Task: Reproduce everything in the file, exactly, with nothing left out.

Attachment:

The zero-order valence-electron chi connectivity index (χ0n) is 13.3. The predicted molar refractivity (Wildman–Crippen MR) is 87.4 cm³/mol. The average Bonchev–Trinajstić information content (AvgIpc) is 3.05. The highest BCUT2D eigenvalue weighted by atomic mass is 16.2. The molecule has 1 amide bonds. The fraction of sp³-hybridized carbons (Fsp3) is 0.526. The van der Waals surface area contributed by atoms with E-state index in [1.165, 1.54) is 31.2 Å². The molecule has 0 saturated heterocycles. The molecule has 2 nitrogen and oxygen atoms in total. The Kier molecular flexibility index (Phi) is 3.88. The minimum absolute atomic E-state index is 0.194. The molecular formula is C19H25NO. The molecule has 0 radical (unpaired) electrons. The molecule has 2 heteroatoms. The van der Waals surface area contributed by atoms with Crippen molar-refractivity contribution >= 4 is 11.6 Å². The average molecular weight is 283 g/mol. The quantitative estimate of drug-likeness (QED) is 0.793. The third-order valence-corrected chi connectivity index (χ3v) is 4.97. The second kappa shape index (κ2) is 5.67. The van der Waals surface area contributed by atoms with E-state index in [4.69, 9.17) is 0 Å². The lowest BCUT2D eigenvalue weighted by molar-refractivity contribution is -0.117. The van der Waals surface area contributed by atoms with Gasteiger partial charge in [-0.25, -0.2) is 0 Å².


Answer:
The zero-order valence-electron chi connectivity index (χ0n) is 13.3. The predicted molar refractivity (Wildman–Crippen MR) is 87.4 cm³/mol. The average Bonchev–Trinajstić information content (AvgIpc) is 3.05. The highest BCUT2D eigenvalue weighted by atomic mass is 16.2. The molecule has 1 amide bonds. The fraction of sp³-hybridized carbons (Fsp3) is 0.526. The van der Waals surface area contributed by atoms with E-state index in [1.165, 1.54) is 31.2 Å². The molecule has 0 saturated heterocycles. The molecule has 2 nitrogen and oxygen atoms in total. The Kier molecular flexibility index (Phi) is 3.88. The minimum absolute atomic E-state index is 0.194. The molecular formula is C19H25NO. The molecule has 0 radical (unpaired) electrons. The molecule has 2 heteroatoms. The van der Waals surface area contributed by atoms with Crippen molar-refractivity contribution >= 4 is 11.6 Å². The average molecular weight is 283 g/mol. The quantitative estimate of drug-likeness (QED) is 0.793. The third-order valence-corrected chi connectivity index (χ3v) is 4.97. The second kappa shape index (κ2) is 5.67. The van der Waals surface area contributed by atoms with E-state index in [4.69, 9.17) is 0 Å². The lowest BCUT2D eigenvalue weighted by molar-refractivity contribution is -0.117. The van der Waals surface area contributed by atoms with Gasteiger partial charge in [-0.25, -0.2) is 0 Å².